This Week’s Guest Blogger is Geoffrey Juden the Chairman of the East London Garden Society


The Bethnal Green Mulberry Tree

The Bethnal Green mulberry tree is an ancient black mulberry tree in Bethnal Green in the London Borough of Tower Hamlets. The exact age of the tree is unknown, Chartered Arboriculturist Julian Forbes Laird states that the earliest probable year of origin of the Bethnal Green Mulberry is around 1800, but it could be up to 400 years old and the oldest in the East End of London, some say it dates as far back to Bishop Bonner of the later period of Henry V111’s time.

In the archive of the Royal London Hospital in Whitechapel there is an inkwell made in 1911 from a preserved slice of a tree, which is recorded as having been taken from a broken bough of a mulberry ‘reputed to be that under which Bishop Bonner went to sit in the cool of the evening’. If Bonner’s tree is not the current Bethnal Green mulberry tree, it could have been the mulberry from which a cutting was taken to propagate the current mulberry tree on this site.
The site is a conservation area, designated by Tower Hamlets council, therefore should be offered a priority when it comes to redevelopment, considering the tree is classed as a veteran tree. These days and times it is also important to promote environmental concerns when it alludes to development.

The trouble with The Bethnal Green Mulberry tree is that it is symptomatic of a malaise within our present planning system, at the same sight there are 27 mature trees to be felled, within this 27 eleven protected trees are to be felled, together with placing the entire conservation area under ecological stress.

I always believe that there is a garden in people’s minds, we may not agree with the interpretation of their garden, never less it is a person’s right to engineer their own garden. The matter of the conservation area in which The Bethnal Green Mulberry stands is that it is a natural garden, pre-ordained by at least 400 years of time. Knowing Tower Hamlets planning decision to, initially fell The Bethnal Green Mulberry Tree, with its friends in the conservation area, left the local population to raise funds to save what is an iconic natural garden from extinction, the fact that the position was moved within the council to have The Bethnal Green Mulberry Tree moved to another area to placate the local population, bore no weight as no guarantee could be given that the veteran tree could be saved. Raising over £20,000 for a judgment on the council’s decision was the only way forward, luckily it was found the council were in the wrong over this natural garden, it makes a statement, although an expensive one, that when it comes to urban green space, something which is becoming a rarity, we must all beware.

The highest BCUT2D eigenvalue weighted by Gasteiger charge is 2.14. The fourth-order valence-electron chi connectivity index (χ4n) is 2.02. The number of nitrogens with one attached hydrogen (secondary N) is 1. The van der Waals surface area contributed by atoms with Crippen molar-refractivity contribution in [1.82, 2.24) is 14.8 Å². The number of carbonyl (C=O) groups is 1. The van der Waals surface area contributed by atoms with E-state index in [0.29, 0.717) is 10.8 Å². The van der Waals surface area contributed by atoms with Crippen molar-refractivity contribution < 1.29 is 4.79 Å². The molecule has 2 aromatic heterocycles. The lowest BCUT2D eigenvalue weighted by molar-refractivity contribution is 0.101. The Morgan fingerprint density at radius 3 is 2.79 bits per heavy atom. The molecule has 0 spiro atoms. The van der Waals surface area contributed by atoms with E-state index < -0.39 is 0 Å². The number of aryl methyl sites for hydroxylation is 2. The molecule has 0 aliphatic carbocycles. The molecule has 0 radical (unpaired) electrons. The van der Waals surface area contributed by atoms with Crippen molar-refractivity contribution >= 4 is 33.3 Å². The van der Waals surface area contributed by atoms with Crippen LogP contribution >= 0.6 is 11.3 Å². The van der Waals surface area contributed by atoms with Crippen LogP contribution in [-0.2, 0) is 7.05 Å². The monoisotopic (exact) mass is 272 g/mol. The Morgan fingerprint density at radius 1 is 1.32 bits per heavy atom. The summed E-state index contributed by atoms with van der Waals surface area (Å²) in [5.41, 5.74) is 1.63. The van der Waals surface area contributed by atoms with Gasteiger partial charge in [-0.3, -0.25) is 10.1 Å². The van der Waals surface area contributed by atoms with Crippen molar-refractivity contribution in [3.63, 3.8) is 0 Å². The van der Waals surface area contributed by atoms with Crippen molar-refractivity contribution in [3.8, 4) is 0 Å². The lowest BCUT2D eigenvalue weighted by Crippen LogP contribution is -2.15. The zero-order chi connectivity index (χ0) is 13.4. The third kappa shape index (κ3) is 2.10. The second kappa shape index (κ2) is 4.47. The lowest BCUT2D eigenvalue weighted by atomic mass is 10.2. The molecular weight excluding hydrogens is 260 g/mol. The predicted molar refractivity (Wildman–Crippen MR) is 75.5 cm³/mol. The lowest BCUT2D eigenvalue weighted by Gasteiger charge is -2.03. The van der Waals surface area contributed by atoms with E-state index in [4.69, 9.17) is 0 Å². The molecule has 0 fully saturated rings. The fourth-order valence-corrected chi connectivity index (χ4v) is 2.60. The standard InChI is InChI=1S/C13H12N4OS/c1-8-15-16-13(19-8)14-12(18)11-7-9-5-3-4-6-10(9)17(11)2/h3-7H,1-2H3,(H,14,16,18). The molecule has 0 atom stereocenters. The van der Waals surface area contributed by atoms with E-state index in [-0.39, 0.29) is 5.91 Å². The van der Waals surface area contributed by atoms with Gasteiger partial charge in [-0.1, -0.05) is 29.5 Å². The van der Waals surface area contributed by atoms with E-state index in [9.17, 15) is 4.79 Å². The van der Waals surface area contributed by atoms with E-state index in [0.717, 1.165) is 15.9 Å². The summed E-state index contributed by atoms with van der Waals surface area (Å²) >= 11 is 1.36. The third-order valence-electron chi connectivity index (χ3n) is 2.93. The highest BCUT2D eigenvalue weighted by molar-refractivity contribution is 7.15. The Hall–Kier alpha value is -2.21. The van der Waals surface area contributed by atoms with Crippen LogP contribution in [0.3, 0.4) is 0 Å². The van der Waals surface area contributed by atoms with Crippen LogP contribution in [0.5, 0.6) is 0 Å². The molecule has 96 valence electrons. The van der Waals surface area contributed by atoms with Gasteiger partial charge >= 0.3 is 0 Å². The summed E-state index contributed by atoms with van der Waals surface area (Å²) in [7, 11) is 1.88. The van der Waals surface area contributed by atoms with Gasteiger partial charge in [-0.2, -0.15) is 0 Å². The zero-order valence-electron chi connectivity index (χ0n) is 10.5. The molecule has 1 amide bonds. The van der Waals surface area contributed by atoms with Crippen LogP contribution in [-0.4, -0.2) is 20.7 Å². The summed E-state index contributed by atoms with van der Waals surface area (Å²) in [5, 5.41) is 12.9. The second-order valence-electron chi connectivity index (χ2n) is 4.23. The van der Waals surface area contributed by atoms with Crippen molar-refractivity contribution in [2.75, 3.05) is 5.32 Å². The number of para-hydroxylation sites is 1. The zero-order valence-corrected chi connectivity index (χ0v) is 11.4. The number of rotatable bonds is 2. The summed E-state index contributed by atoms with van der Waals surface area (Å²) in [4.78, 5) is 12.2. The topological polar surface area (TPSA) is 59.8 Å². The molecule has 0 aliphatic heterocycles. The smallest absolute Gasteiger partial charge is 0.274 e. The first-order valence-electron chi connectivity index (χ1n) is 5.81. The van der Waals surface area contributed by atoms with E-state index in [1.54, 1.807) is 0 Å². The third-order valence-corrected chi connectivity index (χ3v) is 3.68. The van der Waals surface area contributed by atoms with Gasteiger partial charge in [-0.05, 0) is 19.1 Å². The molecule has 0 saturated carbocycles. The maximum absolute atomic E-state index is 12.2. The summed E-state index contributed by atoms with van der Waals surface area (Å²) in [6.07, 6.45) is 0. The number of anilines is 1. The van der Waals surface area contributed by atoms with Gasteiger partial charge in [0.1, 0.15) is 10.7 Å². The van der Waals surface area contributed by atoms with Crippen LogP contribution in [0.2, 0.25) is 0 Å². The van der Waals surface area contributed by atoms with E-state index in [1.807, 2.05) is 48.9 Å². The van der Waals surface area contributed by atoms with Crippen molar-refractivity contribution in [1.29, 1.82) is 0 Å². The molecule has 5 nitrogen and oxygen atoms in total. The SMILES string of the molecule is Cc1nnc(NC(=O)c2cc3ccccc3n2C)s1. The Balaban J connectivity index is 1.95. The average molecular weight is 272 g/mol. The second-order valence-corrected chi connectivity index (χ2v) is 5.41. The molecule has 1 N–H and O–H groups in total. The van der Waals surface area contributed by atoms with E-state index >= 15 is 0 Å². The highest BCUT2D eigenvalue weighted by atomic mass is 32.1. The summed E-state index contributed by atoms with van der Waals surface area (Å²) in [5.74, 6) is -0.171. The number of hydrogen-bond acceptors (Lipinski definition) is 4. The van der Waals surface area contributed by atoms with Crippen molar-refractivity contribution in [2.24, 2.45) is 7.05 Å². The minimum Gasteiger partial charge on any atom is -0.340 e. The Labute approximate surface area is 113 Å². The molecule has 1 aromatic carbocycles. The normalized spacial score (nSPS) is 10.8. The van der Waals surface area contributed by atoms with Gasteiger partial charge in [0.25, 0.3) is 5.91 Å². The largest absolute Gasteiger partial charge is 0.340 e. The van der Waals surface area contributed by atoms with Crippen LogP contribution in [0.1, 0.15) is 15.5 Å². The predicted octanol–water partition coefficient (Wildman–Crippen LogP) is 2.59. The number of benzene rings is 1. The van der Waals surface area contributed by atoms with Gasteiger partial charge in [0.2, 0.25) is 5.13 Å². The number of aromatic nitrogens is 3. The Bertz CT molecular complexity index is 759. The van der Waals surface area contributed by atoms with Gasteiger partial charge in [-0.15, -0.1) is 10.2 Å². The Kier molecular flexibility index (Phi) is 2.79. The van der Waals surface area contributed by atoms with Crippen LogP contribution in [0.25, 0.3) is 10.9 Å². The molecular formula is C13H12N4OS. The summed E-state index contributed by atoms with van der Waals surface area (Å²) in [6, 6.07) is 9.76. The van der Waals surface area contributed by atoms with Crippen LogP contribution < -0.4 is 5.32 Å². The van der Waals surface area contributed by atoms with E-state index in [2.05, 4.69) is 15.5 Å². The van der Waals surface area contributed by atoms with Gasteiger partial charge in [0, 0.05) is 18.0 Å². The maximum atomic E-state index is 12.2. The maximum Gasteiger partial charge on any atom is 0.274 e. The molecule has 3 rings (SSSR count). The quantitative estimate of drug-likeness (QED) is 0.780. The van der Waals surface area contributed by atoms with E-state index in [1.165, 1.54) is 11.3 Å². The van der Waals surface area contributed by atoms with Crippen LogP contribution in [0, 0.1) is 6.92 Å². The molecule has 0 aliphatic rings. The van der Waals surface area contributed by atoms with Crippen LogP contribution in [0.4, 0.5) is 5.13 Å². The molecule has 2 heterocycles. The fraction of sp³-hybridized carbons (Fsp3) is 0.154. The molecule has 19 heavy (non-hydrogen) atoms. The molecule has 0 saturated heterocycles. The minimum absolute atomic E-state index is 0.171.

We should not have to fight to save nature, our gardens, whether natural or not, there should be a commonality of sense on the best way forward.

This Week’s Guest Blogger is Karin, who is participating in The Glasshouse project, a horticultural rehabilitation project growing, nurturing and selling house plants from disused prison glasshouses in the UK.

Neorodiversity and Growing in Prison

Like many of us in prison, things in my life have not always been happy and merry. When I look back, I realise I lived most of my life trying to fake normality, often very successfully. I longed to be ‘standard’ and to fit in. I was told as a young girl that I was rude, that I needed to listen, to pay more attention, not to interrupt

A hectic and rebellious early life and many reprimands for not being normal led me to see myself as lazy, absentminded, difficult and naughty. I was bright and capable in my own way but I didn’t know it. I fought myself and tried hard to be what I thought was normal. My parents were at a loss with what to do with me and tried make me good with strict discipline,

I am now 60 and in prison. Since being in prison, I have had 2 important self-awakenings. I was diagnosed with ADHD recently which has been the most liberating moment of my life. I also have learned a new passion in growing and nurturing living plants in the glasshouses of the prison. ADHD continues to hinder my communication and make me doubt myself but learning new skills helps. In prison I have been working toward new qualifications and a new life. The Glasshouse project nurtures house plants in UK prison glasshouses and has been a true blessing, allowing me to find my own green fingers and care for myself whilst caring for living green things. Being around plants, I have found comfort and tranquility that would have been unimaginable a year ago. I think every person with ADHD would benefit from learning the intricacies of growing and gardening. It truly slows down the feelings of urgency and the outcomes are so beautiful, full of love and life.